Naloxone vs. Naltrexone: Comparing Opioid Disorder Medications

Elena Hill, MD, MPH profile image
Medically Reviewed By Elena Hill, MD, MPH • Updated Mar 7, 2023 • 8 cited sources

Naloxone and naltrexone are both opioid “antagonists” or opioid-blocking medications. They also have very similar names. But don’t confuse them. These two medications are designed to do different things. 

Naloxone is the form of an opioid antagonist that can immediately reverse an opioid overdose. Naltrexone acts more slowly/long term to help you avoid misuse of opioids and/or alcohol. 

Medications to Treat Opioid Use Disorder 

An opioid use disorder (OUD) involves the compulsive use of drugs like Vicodin, OxyContin, and heroin. People with an OUD may desperately want to quit using drugs, but they may be unable to do so without help.

Naloxone and Naltrexone are both opioid antagonist medications. They have similar sounding names, but are used in different capacities:

What Is Naloxone?

Naloxone (Narcan) is a rapidly acting medication that can save someone’s life in the case of an opioid overdose. Naloxone attaches to receptors immediately, and it removes other opioids from their receptors.[5] This immediately reverses the effects of the opioid and prevents overdose. 

There are Three U.S. Food and Drug (FDA)-approved forms of naloxone: injectables, auto-injectors, and nasal sprays.[1] In September 2022, the FDA announced plans to make naloxone available without a prescription in most states. With this move, they hoped to increase access to this life saving medication so that more people could obtain it and have it ready to use in case they or a loved one experiences an overdose.[2]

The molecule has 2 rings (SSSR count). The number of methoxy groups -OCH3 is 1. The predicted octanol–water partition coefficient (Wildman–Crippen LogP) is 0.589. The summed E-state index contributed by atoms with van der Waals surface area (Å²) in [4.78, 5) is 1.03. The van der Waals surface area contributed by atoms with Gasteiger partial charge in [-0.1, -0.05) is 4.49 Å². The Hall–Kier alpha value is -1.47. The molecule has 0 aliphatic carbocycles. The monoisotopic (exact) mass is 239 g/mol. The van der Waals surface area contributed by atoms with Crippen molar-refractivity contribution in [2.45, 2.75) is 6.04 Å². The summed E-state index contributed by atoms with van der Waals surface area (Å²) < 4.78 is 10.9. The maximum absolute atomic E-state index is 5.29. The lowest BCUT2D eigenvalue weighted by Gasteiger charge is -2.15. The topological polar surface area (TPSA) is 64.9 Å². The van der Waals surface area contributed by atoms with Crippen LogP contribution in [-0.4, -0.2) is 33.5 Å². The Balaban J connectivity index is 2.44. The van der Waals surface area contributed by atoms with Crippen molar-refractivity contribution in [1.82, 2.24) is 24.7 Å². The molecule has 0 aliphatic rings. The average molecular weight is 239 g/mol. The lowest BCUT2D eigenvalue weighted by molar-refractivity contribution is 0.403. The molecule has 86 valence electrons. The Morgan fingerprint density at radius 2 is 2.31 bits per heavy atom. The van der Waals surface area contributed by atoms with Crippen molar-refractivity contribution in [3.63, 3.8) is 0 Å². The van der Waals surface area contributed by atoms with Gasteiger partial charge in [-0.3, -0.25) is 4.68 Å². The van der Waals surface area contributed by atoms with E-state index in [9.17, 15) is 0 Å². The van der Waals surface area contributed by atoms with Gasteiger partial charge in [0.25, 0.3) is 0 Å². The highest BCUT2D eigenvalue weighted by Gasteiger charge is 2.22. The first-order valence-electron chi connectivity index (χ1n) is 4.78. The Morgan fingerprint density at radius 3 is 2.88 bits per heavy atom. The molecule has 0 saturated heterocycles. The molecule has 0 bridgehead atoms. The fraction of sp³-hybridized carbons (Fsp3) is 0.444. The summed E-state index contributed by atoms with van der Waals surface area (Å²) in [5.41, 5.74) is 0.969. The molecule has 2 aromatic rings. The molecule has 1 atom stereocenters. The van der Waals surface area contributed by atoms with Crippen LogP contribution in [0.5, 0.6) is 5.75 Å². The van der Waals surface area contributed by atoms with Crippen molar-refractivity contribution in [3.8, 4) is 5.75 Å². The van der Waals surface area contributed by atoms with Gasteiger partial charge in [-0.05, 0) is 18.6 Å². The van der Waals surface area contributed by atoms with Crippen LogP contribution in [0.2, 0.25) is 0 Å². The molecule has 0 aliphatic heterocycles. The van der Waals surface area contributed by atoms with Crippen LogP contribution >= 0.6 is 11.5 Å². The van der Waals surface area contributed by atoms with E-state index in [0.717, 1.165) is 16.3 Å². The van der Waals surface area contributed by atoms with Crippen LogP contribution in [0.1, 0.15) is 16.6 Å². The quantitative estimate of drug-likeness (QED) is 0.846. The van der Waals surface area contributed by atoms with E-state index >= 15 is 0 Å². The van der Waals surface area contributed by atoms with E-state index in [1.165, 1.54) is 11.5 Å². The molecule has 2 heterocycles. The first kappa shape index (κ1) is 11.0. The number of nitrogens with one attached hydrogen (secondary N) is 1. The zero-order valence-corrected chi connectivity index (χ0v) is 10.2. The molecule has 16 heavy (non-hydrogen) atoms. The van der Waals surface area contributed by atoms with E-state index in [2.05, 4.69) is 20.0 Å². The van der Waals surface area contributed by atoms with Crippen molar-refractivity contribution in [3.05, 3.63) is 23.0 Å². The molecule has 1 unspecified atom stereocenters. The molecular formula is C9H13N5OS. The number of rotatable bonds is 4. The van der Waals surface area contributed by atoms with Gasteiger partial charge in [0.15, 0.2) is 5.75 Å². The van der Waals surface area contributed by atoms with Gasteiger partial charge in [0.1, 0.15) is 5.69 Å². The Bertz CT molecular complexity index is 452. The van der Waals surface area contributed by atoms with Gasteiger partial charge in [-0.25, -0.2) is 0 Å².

What Is Naltrexone?

Naltrexone is a medication that doctors use to treat both alcohol use disorder (AUD) and opioid use disorder (OUD).[6]

In opioid use disorder, Naltrexone works by preventing opioid intoxication.[6] If you take an opioid like heroin after using naltrexone, you won’t get as high and therefore use of this medication can help protect against overdose.  It also prevents cravings for opioids over time. 

In alcohol use disorder, the mechanism by which Naltrexone seems to work is less clear, because alcohol is not an opioid. In general, we believe Naltrexone works by acting on the brain’s reward pathways to reduce cravings for alcohol and making use of alcohol less rewarding over time. 

Naloxone comes in two forms [6]: pills (50-100 mg daily) and injections (380 mg injection once per month). The FDA approved naltrexone in 2010 to treat both alcohol use disorder and opioid use disorder.[3] Naltrexone requires a prescription.[4]

4 Main Differences Between Naloxone & Naltrexone

Designed for?Reversing opioid overdosePreventing opioid and alcohol misuse
How quickly does it work?Immediately (minutes)Throughout the day
How long does it last?Up to 90 minutes24 hours (pills) or a month (injection)
Requires a prescription?Not alwaysYes

Comparing Side Effects